In an interview with the New York Times just after his sweeping victory in New York, Donald Trump came off, if not awed, at least a little gratified. “You see your name, and it says ‘president of the United States’ on a nicely printed form,” he said. “It does sort of hit you a little bit differently. Honestly, it’s a great honor.” Perhaps this Donald Trump is, as the Times suggests, the temporary result of a tough two weeks fighting for his home state. But perhaps it’s the Trump that Paul Manafort — the veteran GOP strategist newly in charge of Trump’s campaign — is angling to highlight with new tactics.
These tactics include hiring a speechwriter — until now Trump has given only one prepared speech — and scheduling a speech on foreign affairs for April 27 in Washington, which Trump will deliver using teleprompters. According to The Wall Street Journal, Trump has even set a pair up in his office to practice. More policy speeches are reportedly in the works, including one to do with jobs, although Trump will stick to his traditional free-form methods at rallies (“Can you imagine how upset my supporters would be after waiting for hours?”).
They also involve spending more money. Trump has only spent about $40 million so far, but he’s reportedly committed to spending at least $20 million in the next two months. Part of that funding will go toward on-the-ground operatives in crucial states — something in which the formerly bare-bones Trump campaign has not previously invested. Manafort recently hired Tim Clark, a Sacramento-based GOP strategist, as Trump’s California state director; Trump must walk away from California with a good portion of the state’s 172 delegates to stay on target.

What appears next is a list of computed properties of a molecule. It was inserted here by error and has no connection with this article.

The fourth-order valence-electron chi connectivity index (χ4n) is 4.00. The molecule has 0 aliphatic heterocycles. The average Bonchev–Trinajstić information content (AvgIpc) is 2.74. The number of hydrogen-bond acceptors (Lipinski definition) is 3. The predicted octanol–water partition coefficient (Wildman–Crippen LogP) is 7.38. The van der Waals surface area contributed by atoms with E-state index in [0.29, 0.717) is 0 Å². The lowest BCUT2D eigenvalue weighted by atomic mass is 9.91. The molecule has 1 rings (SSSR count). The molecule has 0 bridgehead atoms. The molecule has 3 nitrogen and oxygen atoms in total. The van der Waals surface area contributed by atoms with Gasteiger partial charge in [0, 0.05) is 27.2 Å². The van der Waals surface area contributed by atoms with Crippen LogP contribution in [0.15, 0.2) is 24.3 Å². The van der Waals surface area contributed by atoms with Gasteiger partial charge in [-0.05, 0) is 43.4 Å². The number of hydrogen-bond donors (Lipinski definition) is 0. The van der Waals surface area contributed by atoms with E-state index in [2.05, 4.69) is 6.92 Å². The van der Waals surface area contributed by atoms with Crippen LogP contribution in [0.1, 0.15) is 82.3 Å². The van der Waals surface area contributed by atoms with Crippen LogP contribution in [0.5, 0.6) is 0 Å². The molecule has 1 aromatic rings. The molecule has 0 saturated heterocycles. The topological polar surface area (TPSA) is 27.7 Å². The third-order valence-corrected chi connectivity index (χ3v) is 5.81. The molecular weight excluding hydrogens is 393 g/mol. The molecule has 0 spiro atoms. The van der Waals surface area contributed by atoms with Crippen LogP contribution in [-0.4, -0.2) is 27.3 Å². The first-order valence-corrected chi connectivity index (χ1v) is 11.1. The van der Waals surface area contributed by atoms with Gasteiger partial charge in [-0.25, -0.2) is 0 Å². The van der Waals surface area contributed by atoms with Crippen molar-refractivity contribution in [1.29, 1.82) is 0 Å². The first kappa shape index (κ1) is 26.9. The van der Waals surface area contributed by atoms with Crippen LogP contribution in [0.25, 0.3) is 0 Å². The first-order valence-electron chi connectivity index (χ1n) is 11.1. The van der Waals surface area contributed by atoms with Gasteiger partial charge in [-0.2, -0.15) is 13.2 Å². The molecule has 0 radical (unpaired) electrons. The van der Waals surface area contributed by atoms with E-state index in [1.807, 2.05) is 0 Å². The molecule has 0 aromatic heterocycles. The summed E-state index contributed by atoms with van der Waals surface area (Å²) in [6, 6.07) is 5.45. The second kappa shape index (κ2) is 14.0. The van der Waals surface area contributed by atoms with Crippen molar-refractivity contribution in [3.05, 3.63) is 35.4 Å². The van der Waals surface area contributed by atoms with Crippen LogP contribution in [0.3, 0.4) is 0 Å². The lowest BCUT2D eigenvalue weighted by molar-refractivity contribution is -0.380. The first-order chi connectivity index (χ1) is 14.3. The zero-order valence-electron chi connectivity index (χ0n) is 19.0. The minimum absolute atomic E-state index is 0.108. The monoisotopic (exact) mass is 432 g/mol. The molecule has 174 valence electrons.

Under Manafort, Trump is also scaling back media appearances. One of his advisers told WSJ that the new goal is for Trump, à la Beyoncé, “to be less exposed and to control media impressions in order for the message to be more powerful.”
All of this is designed to make Trump palatable to the rest of the Republican Party, which he continues to call “a disgusting rigged system.” But that hasn’t stopped his campaign from setting up an office in Washington, D.C., and bringing on a team of lobbyists to attempt to repair relationships with party leaders. If Trump can combine repeated wins with sway amongst delegates, he could easily carry a contested convention. Indeed, that seems to be Manafort’s strategy: “to create so much distance in the total number of votes and delegates between them that the inevitability of the Trump candidacy will be powerful.”
Trump sees the wisdom behind this tack. “The campaign is evolving, and so am I,” he said. “I’ll be more effective and more disciplined. I’m not going to blow it.” But in his first post–New York rally appearance on Wednesday, Trump seemed like his old belligerent self, throwing out “Lyin’ Ted’s” and “Crooked Hillary’s” with abandon and taunting protestors as they were ejected. “We’re not going to be so politically correct,” he told the Indianapolis crowd.
With his new team employing tried-and-true methods to win Trump delegates and, ultimately, the Republican nomination, Trump will need to walk a fine line between the populist principles that have gained him a massive following and the “crooked” tactics that will help him win.